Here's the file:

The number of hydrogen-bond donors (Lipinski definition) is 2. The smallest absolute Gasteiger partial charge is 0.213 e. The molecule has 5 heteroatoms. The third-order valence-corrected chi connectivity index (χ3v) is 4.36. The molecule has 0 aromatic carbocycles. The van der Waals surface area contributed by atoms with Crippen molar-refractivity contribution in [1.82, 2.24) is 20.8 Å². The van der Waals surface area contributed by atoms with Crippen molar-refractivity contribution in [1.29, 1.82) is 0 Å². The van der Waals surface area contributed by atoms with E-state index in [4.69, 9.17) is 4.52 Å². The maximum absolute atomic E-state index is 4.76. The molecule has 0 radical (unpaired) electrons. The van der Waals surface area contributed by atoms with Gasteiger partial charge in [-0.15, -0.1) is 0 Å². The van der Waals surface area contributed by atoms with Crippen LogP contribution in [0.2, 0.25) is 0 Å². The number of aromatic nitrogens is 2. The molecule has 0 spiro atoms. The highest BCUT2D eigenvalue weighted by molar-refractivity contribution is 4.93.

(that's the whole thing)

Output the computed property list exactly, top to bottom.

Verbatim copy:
The number of hydrogen-bond donors (Lipinski definition) is 2. The smallest absolute Gasteiger partial charge is 0.213 e. The molecule has 5 heteroatoms. The third-order valence-corrected chi connectivity index (χ3v) is 4.36. The molecule has 0 aromatic carbocycles. The van der Waals surface area contributed by atoms with Crippen molar-refractivity contribution in [1.82, 2.24) is 20.8 Å². The van der Waals surface area contributed by atoms with Crippen molar-refractivity contribution in [1.29, 1.82) is 0 Å². The van der Waals surface area contributed by atoms with E-state index in [4.69, 9.17) is 4.52 Å². The maximum absolute atomic E-state index is 4.76. The molecule has 0 radical (unpaired) electrons. The van der Waals surface area contributed by atoms with Gasteiger partial charge in [-0.15, -0.1) is 0 Å². The van der Waals surface area contributed by atoms with Crippen LogP contribution in [0.2, 0.25) is 0 Å². The number of aromatic nitrogens is 2. The molecule has 0 spiro atoms. The highest BCUT2D eigenvalue weighted by molar-refractivity contribution is 4.93.